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OMG. WTF. OTT. Part 3 – The Kids Are Alright

It’s a new year and sure enough we couldn’t make it a month before hearing report after report that make executives say, “Oh My God. What the F*#K! Over The Top!”

As we said in our first installment, this is a constant drumbeat and it’s getting louder, only now it’s reaching our children.

This generation, the KIDS generation, is the first truly immersive generation in this new world.

They’re the first generation whose identity is being defined by Instagrams and Vines before they’ve even entered the world .

They’re the first truly connected OTT generation that in reality, may never need to “tune in” to anything but their own personalized feeds of content.

We’re already starting to see the results of that early on in 2015 both in the ratings and the moves made by the major players signaling this massive shift in the market.

Kids TV ratings have exhibited alarming declines recently the WSJ reported Nickelodeon’s ratings are down 32% this season, for example.

This year Nickelodeon announced they would be launching Nick VOD in March and they’d also bringing the retired Noggin Channel back as an ad-free subscription video service.

According to eMarketer, 17.5 million kids, or about 71% of kids under 12, watch Web video. A March 2014 study from Deloitte found teens and people in their 20s spent more time watching TV shows and movies on computers, tablets, and smartphones than they did on a TV set.

It’s an increasingly on-demand world for kids today, with social networks like Youtube and Vine entering the Kids market in the last week few week it’s clear the race is on to deliver the most comprehensive and kid-friendly experience for entertainment delivery.

The Opportunity

So yes, there’s a LOT of activity around kids right now but what does it mean for content creators, traditional networks,

“I think we are going to have a tremendous amount of demand that has been created in kids’ advertising,” said Rita Ferro, exec VP, Disney Media Sales and Marketing, Disney Channels Worldwide in a Variety interview.

While Ms. Ferro certainly isn’t wrong in her statement, we think it’s a lot more than advertising that’s going to be in demand.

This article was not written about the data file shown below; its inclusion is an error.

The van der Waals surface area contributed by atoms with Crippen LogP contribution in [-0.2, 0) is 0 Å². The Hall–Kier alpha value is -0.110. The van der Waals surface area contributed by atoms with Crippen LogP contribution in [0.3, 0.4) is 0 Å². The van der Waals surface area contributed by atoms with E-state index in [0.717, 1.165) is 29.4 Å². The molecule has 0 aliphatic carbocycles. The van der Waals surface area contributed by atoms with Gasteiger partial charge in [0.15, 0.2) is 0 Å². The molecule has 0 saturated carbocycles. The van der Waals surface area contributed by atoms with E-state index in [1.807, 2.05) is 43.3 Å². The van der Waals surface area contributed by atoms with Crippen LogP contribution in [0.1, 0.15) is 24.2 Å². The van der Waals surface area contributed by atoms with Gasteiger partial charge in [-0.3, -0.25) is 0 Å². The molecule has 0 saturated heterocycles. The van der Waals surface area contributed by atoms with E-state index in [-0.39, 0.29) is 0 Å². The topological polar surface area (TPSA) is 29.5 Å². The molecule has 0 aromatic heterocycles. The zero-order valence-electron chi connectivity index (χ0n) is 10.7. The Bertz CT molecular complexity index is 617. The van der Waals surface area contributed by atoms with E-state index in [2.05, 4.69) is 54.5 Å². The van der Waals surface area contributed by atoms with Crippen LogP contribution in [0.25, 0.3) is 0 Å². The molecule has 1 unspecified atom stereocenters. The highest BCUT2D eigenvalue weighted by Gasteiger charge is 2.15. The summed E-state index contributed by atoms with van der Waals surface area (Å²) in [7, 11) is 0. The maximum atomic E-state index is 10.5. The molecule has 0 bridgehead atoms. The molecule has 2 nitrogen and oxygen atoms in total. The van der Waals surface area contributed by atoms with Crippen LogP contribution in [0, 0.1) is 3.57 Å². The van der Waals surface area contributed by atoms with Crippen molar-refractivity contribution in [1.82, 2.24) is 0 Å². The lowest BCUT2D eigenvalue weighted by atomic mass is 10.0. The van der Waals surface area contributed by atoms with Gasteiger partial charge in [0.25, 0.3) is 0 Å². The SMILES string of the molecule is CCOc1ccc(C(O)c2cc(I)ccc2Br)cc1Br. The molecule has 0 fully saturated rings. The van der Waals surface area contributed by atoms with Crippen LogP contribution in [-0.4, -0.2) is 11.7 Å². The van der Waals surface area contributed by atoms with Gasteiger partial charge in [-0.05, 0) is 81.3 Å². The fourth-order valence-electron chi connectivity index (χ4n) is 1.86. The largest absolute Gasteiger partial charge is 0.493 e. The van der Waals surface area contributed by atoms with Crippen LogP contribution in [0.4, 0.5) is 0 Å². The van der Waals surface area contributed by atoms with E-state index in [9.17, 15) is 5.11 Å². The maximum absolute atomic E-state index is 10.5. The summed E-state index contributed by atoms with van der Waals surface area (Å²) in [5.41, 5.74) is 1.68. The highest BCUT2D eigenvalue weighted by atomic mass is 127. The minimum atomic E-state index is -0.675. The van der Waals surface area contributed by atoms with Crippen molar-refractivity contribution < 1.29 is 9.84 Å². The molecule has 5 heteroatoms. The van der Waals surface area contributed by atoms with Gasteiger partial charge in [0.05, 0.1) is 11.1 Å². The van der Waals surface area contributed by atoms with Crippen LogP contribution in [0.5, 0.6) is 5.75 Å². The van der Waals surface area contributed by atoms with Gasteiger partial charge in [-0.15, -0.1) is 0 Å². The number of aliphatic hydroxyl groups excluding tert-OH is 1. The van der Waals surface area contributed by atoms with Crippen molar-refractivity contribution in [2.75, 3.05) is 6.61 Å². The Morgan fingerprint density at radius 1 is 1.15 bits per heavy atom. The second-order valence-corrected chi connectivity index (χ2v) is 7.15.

It could mean a growth in developers who will become more in demand to build interactive features or games (are you listening Zynga engineers?)

It could mean a continued growth in ad revenue for major social networks who join on to produce kid friendly content (Youtube for Kids, Vine for Kids) and with people like The Fine Brothers getting into producing more and more longer-form kids shows for both social MCN’s as well as major networks alike, it’s not hard to imagine that a player like Facebook would’t enter this market themselves given their recent explosion of video.

The surge of OTT could accelerate purchase of show-related products (character toys, games, etc), so for these content owners there’s a more direct link from distribution to purchase, especially as more and more networks introduce the interactivity features as previously mentioned.

For advertisers, this surge could open up new channels or devices to produce more content with the networks selling around them.

Both Nickelodeon and NBCU’s Sprout have teams dedicated to creating this type of custom content.

For example, Nickelodeon helped Toyota create a custom Sienna tied to “The SpongeBob Movie: Sponge Out of Water.”

The “Saturday Morning Cartoon” might be a dead time slot, but that time certainly isn’t. These growing platforms allows these increasingly digital native parents to have just as much fun when that episode is playing in the background while they’re cooking dinner, or inside a competitors car with the volume turned up on the iPad.

While our own Jesse Redniss might have been a year late, his prediction seems to be taking shape already in 2015.

“When Dora the Explorer asks a question and pauses for an awkward four seconds, instead of yelling at the TV, children now are grabbing a tablet and answering the question. If you have young children, as I do, the targetedFacebook ads for Disney Junior “Appisodes” are ubiquitous.”

The evolution of the kid-specific content creation is about to become an even bigger business when we introduce cross-device experiences and combine new social media trends with the rise of mobile.

Companies like Hullabaloo, which DailyCandy described as: “Choose Your Own Adventure in Narnia” are leading the charge at building these awesome new immersive experiences for kids with smartphones and iPads replacing video games and cartoons as a new vehicle for a new generation of storytelling, developing lasting characters and histories that originate from these apps, instead of on the big screen or in a TV studio somewhere.

For the first fully immersive generation of children, the iPad is increasingly becoming the first screen, the one that’s introduced to them almost at birth because it’s as easy as picking up a Clifford the Big Red Dog Book but it blinks bleeps and responds to touch and motion like the coolest toy you could ever imagine, and you can take it anywhere!

As they grow up, this always-on, on-demand, on-the-go media ecosystem will shape the way they’re going to seek out entertainment, knowledge, and communication in the future. The TV(r)evolution will be #CreatedWith Kids!


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